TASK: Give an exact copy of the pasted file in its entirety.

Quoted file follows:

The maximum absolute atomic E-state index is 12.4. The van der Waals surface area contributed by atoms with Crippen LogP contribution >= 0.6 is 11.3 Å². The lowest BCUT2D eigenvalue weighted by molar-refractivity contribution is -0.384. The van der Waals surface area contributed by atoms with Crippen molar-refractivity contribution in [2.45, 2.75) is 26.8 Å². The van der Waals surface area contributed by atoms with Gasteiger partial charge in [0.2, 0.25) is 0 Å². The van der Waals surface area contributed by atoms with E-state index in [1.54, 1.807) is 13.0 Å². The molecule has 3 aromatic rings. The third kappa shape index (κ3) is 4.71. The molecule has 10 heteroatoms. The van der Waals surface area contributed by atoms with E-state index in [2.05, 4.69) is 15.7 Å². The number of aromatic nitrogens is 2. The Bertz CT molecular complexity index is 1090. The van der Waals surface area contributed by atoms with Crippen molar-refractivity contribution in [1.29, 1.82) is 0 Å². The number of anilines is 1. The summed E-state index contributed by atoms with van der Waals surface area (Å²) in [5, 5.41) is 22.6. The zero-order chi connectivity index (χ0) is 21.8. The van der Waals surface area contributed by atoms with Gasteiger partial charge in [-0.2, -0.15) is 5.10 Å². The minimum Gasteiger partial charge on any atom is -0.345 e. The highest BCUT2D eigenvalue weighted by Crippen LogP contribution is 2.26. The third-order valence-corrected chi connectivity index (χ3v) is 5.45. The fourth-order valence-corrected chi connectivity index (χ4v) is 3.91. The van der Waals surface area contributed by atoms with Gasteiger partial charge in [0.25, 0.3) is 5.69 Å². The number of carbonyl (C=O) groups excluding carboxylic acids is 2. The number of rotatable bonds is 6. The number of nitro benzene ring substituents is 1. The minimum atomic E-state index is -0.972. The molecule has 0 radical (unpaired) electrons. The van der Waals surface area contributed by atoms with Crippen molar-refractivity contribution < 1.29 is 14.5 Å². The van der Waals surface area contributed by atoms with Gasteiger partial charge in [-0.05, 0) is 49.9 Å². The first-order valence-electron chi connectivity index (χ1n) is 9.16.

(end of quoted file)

The maximum absolute atomic E-state index is 12.4. The van der Waals surface area contributed by atoms with Crippen LogP contribution >= 0.6 is 11.3 Å². The lowest BCUT2D eigenvalue weighted by molar-refractivity contribution is -0.384. The van der Waals surface area contributed by atoms with Crippen molar-refractivity contribution in [2.45, 2.75) is 26.8 Å². The van der Waals surface area contributed by atoms with Gasteiger partial charge in [0.2, 0.25) is 0 Å². The van der Waals surface area contributed by atoms with E-state index in [1.54, 1.807) is 13.0 Å². The molecule has 3 aromatic rings. The third kappa shape index (κ3) is 4.71. The molecule has 10 heteroatoms. The van der Waals surface area contributed by atoms with E-state index in [2.05, 4.69) is 15.7 Å². The number of aromatic nitrogens is 2. The Bertz CT molecular complexity index is 1090. The van der Waals surface area contributed by atoms with Crippen molar-refractivity contribution in [1.29, 1.82) is 0 Å². The number of anilines is 1. The summed E-state index contributed by atoms with van der Waals surface area (Å²) in [5, 5.41) is 22.6. The zero-order chi connectivity index (χ0) is 21.8. The van der Waals surface area contributed by atoms with Gasteiger partial charge in [-0.2, -0.15) is 5.10 Å². The minimum Gasteiger partial charge on any atom is -0.345 e. The highest BCUT2D eigenvalue weighted by Crippen LogP contribution is 2.26. The third-order valence-corrected chi connectivity index (χ3v) is 5.45. The fourth-order valence-corrected chi connectivity index (χ4v) is 3.91. The van der Waals surface area contributed by atoms with Gasteiger partial charge in [0.25, 0.3) is 5.69 Å². The number of carbonyl (C=O) groups excluding carboxylic acids is 2. The number of rotatable bonds is 6. The number of nitro benzene ring substituents is 1. The minimum atomic E-state index is -0.972. The molecule has 0 radical (unpaired) electrons. The van der Waals surface area contributed by atoms with Crippen molar-refractivity contribution < 1.29 is 14.5 Å². The van der Waals surface area contributed by atoms with Gasteiger partial charge in [-0.05, 0) is 49.9 Å². The first-order valence-electron chi connectivity index (χ1n) is 9.16.